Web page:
many factors that may indicate gastrointestinal disease or that can be attributed to
socioeconomic considerations such as food availability, family norms, peers, and
cultural practices. A loss of taste sensation can contribute to loss of appetite and
potentially result in poor nutrition, especially in older individuals. Attempts at voluntary
control can be a factors, such as dieting or eating disorders (National Institute of Mental
Health [NIMH], 2011).
Weight Loss or Gain
Document any change in weight. If weight loss or gain is substantial or has happened
rapidly, investigate further. Dieting to a body weight leaner than recommended health
standards tends to be highly promoted by current fashion trends, sales campaigns for
special foods, and is encouraged in some activities and professions. Young women are
especially at risk for diet related alterations in normal gastrointestinal functions. Weight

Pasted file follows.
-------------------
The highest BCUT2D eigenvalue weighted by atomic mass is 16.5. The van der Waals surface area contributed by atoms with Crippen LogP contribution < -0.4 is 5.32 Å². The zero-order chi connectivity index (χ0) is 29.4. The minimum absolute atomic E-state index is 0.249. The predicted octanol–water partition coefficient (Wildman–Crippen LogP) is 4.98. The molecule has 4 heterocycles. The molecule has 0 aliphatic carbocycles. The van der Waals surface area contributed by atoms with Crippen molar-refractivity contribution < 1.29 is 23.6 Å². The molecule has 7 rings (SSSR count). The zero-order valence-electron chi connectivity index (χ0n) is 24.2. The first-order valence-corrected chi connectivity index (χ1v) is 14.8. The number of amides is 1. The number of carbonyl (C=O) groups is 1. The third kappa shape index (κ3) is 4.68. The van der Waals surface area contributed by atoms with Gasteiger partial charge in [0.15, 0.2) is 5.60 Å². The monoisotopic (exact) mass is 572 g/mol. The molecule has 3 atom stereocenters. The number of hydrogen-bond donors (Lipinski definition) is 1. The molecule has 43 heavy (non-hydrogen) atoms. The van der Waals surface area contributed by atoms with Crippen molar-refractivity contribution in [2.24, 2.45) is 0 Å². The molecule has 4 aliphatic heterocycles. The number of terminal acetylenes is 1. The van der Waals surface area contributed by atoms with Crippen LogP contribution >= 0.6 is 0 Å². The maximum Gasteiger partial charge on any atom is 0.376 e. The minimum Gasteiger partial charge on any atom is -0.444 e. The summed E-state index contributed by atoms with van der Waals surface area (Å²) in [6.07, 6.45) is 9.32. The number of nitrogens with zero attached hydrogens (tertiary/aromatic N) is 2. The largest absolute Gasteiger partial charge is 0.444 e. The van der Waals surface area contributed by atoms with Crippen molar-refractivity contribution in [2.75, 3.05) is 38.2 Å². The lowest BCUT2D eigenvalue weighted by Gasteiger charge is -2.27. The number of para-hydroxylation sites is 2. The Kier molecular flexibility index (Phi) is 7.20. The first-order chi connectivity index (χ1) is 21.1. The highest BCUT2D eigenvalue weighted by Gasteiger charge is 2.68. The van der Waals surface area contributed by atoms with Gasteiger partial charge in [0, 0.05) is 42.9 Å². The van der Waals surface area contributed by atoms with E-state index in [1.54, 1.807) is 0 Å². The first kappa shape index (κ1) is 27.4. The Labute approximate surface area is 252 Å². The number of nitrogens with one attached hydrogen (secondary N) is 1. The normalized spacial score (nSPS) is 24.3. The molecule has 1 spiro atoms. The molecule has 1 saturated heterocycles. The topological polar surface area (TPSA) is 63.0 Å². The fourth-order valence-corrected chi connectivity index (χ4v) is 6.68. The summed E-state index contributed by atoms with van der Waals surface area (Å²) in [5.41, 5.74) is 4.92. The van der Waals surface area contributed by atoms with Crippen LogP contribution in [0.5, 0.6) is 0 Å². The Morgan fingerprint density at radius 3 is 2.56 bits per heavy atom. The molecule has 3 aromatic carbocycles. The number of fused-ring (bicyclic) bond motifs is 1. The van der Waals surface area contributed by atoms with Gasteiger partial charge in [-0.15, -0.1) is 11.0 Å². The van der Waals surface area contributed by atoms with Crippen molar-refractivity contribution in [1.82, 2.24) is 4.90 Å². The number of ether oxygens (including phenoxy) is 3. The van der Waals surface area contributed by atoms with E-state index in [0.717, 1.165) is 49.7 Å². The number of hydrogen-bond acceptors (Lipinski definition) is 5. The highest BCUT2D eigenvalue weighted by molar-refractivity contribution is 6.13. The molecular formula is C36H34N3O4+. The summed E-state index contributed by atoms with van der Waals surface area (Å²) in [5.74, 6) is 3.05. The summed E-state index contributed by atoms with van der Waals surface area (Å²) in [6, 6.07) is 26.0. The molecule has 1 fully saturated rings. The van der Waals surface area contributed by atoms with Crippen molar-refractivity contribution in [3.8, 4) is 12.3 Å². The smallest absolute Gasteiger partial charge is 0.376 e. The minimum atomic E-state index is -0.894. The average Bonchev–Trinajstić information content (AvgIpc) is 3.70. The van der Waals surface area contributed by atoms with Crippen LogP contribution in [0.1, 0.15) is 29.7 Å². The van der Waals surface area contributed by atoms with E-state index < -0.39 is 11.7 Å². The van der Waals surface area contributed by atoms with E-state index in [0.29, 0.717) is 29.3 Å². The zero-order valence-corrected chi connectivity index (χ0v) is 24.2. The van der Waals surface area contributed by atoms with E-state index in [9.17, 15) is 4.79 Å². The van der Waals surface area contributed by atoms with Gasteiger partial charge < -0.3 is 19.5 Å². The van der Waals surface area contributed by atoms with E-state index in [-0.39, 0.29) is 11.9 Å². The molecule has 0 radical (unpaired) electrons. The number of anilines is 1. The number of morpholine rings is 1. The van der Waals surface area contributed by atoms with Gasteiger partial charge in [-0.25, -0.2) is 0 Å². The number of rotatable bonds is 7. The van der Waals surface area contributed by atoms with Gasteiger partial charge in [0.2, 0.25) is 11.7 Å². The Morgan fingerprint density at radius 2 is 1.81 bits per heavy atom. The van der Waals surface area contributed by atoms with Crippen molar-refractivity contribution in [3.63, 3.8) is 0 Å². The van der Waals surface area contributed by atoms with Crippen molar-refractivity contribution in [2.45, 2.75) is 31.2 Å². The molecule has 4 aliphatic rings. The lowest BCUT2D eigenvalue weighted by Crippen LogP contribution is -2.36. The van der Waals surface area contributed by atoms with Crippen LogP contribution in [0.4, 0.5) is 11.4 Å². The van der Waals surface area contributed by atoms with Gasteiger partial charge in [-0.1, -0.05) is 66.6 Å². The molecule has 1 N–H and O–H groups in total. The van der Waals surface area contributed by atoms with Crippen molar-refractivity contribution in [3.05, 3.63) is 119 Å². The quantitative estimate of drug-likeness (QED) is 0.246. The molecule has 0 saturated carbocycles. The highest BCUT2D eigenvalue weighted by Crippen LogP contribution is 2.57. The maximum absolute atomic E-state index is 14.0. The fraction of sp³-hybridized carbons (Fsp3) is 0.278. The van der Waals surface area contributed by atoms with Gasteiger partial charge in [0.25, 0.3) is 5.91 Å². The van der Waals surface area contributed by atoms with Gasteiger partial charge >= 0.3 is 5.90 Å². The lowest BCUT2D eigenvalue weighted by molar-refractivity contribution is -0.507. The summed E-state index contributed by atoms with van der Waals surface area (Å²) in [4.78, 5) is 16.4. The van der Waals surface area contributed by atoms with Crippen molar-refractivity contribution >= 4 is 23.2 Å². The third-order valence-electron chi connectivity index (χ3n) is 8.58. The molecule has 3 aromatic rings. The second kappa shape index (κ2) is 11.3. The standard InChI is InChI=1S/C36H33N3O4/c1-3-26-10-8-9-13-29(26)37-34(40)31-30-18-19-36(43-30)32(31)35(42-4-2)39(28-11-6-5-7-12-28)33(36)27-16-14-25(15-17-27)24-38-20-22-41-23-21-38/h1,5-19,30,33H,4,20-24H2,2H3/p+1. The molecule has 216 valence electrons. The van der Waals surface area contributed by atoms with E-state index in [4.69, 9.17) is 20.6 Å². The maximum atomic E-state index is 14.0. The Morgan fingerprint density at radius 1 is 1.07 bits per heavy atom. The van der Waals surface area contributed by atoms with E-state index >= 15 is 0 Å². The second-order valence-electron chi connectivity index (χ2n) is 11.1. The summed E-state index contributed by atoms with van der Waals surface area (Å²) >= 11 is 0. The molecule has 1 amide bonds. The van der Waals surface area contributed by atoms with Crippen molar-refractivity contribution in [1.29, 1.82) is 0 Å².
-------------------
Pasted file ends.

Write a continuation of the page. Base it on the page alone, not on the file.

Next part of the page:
loss may also be associated with illness, while weight gain may be attributed to fluid
retention or a mass (Jarvis, 2011).
People with dysphagia have difficulty swallowing and may also experience pain while
swallowing. Some people may be completely unable to swallow or may have trouble
swallowing liquids, foods, or saliva. Eating becomes a challenge, making it difficult to
take in enough calories and fluids to nourish the body.
Ask your patient if they have any difficulty swallowing and when the difficulty first
occurred. More than 50 pairs of muscles and many nerves work to move food from the
mouth to the stomach. It is important to note what the patient has difficulty swallowing